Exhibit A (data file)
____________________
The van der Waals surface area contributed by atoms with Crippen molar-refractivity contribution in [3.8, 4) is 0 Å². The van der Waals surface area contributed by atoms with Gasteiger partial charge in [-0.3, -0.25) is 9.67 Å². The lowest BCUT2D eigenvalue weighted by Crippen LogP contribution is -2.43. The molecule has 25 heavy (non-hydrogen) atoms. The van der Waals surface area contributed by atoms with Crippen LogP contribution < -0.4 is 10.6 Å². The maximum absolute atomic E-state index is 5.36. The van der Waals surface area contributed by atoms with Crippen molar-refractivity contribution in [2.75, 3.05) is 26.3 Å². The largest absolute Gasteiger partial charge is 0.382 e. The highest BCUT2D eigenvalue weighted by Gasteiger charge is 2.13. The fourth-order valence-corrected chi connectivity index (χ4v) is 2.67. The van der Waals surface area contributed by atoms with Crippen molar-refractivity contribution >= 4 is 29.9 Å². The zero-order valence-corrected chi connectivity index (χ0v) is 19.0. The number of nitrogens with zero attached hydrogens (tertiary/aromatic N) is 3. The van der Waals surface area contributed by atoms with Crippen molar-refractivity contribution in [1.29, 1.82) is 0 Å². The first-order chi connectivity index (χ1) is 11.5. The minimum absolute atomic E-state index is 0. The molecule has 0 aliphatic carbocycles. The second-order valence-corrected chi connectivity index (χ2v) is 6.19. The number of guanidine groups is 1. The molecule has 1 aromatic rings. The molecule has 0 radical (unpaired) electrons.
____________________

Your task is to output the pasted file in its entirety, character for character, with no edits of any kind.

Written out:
The van der Waals surface area contributed by atoms with Crippen molar-refractivity contribution in [3.8, 4) is 0 Å². The van der Waals surface area contributed by atoms with Gasteiger partial charge in [-0.3, -0.25) is 9.67 Å². The lowest BCUT2D eigenvalue weighted by Crippen LogP contribution is -2.43. The molecule has 25 heavy (non-hydrogen) atoms. The van der Waals surface area contributed by atoms with Crippen LogP contribution < -0.4 is 10.6 Å². The maximum absolute atomic E-state index is 5.36. The van der Waals surface area contributed by atoms with Crippen molar-refractivity contribution in [2.75, 3.05) is 26.3 Å². The largest absolute Gasteiger partial charge is 0.382 e. The highest BCUT2D eigenvalue weighted by Gasteiger charge is 2.13. The fourth-order valence-corrected chi connectivity index (χ4v) is 2.67. The van der Waals surface area contributed by atoms with Crippen molar-refractivity contribution >= 4 is 29.9 Å². The zero-order valence-corrected chi connectivity index (χ0v) is 19.0. The number of nitrogens with zero attached hydrogens (tertiary/aromatic N) is 3. The van der Waals surface area contributed by atoms with Crippen molar-refractivity contribution in [1.29, 1.82) is 0 Å². The first-order chi connectivity index (χ1) is 11.5. The minimum absolute atomic E-state index is 0. The molecule has 0 aliphatic carbocycles. The second-order valence-corrected chi connectivity index (χ2v) is 6.19. The number of guanidine groups is 1. The molecule has 1 aromatic rings. The molecule has 0 radical (unpaired) electrons.